Cambridge, Mass.-based real estate website platform Placester has landed $2.5 million in funding it will use to expand the number of multiple listing services that it partners with, build out its website design library and more fully support developers working with the system.
The funds, from Boston’s Romulus Capital, will help the all-in-one website hosting and development firm enhance its offerings, including more MLSs which integrate their pools of shared Internet Data Exchange (IDX) listing data into its website offering, said Matt Barba, co-founder and CEO of Placester.
Placester co-founders Matthew Barba (left) and Frederick Townes.
Currently, Placester, which features open-source designs and layouts on the WordPress platform and designs that adapt their layouts to different devices, has vendor agreements with about 85 percent of MLSs (about 600) in the U.S. that allow the firm to integrate IDX listings in websites it offers to brokers and agents, Barba said. He says he wants to get that MLS partner scope to 95 percent or higher.
Image of a Placester website as it appears on an iPad.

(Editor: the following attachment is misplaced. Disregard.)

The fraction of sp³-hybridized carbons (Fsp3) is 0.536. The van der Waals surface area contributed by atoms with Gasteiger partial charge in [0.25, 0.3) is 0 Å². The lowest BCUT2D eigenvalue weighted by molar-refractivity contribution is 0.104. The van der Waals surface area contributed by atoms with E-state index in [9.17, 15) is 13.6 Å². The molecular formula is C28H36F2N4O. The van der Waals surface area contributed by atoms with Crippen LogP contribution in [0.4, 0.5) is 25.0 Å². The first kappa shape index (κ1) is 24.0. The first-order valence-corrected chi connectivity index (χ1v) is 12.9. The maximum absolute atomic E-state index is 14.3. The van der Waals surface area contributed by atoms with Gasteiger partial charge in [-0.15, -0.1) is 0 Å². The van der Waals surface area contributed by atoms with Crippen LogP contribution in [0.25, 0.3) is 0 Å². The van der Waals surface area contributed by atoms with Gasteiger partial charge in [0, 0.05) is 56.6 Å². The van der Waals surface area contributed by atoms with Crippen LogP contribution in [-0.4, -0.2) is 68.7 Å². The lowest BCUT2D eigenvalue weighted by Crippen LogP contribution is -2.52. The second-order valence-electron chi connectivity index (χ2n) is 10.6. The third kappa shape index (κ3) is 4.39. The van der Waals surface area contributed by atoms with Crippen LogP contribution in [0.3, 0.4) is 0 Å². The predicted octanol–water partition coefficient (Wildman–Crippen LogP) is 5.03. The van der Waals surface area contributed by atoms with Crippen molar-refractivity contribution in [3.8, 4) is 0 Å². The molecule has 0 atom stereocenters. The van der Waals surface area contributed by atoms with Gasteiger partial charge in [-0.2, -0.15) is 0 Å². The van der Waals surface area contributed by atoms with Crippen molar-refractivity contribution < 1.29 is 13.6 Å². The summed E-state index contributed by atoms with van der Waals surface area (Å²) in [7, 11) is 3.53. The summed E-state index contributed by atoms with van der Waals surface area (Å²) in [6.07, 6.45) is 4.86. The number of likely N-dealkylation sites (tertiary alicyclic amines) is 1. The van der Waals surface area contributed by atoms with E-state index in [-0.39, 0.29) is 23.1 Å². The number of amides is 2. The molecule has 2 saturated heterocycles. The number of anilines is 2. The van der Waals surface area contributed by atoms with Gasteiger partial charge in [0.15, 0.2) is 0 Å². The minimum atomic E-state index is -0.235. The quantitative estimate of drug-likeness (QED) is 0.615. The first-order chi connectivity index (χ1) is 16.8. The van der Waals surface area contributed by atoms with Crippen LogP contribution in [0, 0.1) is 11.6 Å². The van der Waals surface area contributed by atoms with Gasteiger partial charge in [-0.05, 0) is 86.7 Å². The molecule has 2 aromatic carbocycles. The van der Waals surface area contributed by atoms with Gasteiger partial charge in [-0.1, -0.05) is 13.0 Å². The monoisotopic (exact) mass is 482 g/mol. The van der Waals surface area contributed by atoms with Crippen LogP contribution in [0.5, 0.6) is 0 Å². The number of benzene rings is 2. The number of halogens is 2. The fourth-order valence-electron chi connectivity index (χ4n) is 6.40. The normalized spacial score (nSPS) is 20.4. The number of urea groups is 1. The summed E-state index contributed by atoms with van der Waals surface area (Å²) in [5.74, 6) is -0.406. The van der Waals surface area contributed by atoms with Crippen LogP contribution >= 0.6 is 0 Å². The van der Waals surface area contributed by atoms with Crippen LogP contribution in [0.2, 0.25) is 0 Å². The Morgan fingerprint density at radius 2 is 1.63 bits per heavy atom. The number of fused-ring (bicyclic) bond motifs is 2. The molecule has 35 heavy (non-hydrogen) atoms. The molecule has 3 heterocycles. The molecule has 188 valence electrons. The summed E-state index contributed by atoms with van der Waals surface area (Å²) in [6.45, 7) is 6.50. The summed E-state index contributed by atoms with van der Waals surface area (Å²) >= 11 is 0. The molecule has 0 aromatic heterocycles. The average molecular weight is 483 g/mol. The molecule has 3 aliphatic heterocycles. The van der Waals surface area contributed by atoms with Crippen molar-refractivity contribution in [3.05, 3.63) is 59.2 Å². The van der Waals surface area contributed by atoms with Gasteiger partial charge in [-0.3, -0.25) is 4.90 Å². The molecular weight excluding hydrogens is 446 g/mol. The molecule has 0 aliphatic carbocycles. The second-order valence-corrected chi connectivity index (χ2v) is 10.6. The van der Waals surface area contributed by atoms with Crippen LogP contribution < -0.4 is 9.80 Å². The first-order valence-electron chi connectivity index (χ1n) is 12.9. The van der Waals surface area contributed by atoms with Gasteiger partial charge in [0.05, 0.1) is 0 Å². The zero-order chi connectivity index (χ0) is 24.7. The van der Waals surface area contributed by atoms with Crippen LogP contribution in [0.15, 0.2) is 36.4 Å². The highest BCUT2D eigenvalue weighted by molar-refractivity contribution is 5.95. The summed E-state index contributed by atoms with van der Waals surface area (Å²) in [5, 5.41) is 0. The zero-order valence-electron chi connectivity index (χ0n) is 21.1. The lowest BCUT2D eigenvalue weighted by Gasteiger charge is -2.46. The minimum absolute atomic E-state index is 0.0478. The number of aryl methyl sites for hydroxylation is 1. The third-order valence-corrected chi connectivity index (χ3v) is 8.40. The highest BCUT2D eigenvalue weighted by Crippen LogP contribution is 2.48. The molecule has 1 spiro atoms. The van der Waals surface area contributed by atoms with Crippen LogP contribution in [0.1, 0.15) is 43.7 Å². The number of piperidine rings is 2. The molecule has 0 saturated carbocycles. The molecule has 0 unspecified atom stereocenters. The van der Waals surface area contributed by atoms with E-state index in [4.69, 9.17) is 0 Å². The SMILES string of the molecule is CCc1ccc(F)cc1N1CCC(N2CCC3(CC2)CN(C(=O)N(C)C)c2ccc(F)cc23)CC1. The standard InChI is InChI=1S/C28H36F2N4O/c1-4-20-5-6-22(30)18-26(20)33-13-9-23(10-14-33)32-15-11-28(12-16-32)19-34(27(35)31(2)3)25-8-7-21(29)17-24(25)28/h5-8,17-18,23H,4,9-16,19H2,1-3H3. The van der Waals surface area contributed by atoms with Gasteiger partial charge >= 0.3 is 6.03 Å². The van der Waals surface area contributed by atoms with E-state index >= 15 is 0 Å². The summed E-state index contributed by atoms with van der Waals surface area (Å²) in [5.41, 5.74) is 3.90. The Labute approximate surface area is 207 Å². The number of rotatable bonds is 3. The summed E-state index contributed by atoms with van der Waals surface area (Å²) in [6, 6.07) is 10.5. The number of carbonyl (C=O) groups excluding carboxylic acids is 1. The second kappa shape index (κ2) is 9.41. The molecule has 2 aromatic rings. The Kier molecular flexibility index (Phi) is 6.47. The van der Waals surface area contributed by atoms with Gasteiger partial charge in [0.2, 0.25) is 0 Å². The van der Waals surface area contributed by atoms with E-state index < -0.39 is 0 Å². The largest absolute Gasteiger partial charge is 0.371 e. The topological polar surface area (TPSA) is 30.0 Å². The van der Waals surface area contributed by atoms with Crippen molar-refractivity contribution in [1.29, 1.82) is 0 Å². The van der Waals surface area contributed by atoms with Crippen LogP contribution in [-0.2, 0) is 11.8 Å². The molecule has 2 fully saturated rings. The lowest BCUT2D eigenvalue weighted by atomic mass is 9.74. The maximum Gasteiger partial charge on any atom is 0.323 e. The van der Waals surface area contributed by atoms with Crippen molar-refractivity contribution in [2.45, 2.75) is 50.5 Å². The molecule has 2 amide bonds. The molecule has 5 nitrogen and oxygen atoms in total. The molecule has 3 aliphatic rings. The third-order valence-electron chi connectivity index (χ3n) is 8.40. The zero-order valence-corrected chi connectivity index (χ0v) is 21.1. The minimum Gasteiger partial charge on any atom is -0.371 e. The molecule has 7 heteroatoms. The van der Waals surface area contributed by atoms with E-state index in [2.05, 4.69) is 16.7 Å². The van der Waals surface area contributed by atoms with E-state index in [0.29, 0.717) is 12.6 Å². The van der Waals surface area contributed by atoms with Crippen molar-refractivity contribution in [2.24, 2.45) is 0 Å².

The influx of cash will also help the company expand its website design library from the 12 today to many, Barba said, eventually adding one to two new designs each month.
“We want to build a huge library of available themes,” he said.
Since the Placester website platform is open-source, many developers use it to build custom websites for real estate clients, Barba said.
Barba wants to use part of the seed money from Romulus Capital to foster the community of Placester developers, to add functionality to the platform, including analytics like number of property views, and help Placester build out its website integration with third-party customer relationship management and marketing platforms.
Currently, Barba said, tens of thousands of agents use the free version of Placester’s platform, which includes hosting, design and layout support. Hundreds of agents use the 5-month-old pro version, at $45 per month, integrates IDX feeds from MLSs (a few require an extra fee to access the data feed), Barba said.
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